You may be wondering why
longest_increasing_subseq_length()doesn’t just check the length of
xsto handle the empty input case. That’s because patience sort is a greedy algorithm, which is happy to process any iterable, not just a sequence of known length.
Patience_sort()relies on the elements of the input sequence
xsbeing less than comparable. Well, obviously we need to be able to compare things to sort them! Usually, though, it’s more flexible to allow clients to pass in a comparison function, as modelled by standard Python functions like
max(). I’ve not done this here because the
bisectmodule doesn’t (yet) allow clients to pass in custom less-than functions.
Although the cards which end up on top of the piles at the end of the sorting phase do form an increasing sequence, this sequence may not be a subsequence of the original shuffled deck. We need to maintain back-pointers, implemented here as list indices, to recover an actual longest increasing subsequence.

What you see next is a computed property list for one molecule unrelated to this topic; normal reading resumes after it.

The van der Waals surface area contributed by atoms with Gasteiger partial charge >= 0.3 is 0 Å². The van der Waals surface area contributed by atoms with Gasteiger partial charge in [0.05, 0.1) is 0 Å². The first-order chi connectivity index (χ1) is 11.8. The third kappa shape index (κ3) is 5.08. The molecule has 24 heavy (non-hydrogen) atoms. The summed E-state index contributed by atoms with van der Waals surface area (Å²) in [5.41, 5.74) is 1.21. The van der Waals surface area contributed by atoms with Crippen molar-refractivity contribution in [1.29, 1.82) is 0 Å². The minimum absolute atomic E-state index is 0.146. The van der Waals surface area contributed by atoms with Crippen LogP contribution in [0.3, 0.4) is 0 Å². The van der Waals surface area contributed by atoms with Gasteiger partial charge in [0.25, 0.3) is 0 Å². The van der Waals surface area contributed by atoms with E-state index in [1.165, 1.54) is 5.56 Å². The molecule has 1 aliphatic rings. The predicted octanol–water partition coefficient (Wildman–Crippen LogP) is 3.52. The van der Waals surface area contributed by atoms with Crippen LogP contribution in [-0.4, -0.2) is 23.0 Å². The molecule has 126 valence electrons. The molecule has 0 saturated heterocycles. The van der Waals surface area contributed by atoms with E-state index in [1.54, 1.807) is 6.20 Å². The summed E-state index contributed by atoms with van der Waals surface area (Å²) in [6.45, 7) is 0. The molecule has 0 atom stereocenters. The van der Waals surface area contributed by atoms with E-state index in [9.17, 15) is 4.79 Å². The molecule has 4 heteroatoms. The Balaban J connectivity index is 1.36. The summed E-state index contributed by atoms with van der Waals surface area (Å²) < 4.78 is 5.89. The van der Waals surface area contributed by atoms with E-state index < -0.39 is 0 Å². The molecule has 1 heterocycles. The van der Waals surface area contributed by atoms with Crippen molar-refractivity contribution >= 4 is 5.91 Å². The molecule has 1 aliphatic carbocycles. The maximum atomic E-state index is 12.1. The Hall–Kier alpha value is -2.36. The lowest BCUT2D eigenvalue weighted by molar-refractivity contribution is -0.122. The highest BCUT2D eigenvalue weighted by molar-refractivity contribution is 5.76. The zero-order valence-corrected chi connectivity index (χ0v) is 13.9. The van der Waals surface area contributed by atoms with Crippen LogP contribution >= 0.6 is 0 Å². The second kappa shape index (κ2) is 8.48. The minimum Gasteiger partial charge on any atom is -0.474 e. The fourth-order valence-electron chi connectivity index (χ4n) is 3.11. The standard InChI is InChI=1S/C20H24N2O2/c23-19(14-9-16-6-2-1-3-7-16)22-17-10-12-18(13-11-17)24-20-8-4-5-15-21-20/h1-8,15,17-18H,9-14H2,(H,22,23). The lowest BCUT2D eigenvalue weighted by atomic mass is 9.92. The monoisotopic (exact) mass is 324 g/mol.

At the end of the patience sort phase our deck of cards is not fully sorted: typically, we’d expect to end up with a dozen or so sorted piles, which we’d need to merge to complete the sorting. The card with the lowest value (the 2 of clubs for a full deck) should always ends up on top of the left-most pile — a simple sanity-check on any patience sorting routine.
A deck of cards contains no duplicated values, but patience sorting works perfectly well without this restriction. Use
patience_sort() (as shown) to find a strictly increasing subsequence;
bisect_right() would find a sequence which never decreases.
patience_sort() function yields results as soon as it finds them. This stream-based approach works nicely with a greedy algorithm. For example, an impatient player hoping to complete the game using just 9 piles would give up as soon as a 10th pile gets created.
def win(deck): '''Return True if the input deck wins at patience sort, False otherwise.''' # (Note: piles are zero based) return all(pile < 9 for card, pile in patience_sort(deck))
We can combine this function with random shuffling to experimentally investigate the claim that aiming for 9 piles gives roughly a 5% chance of winning.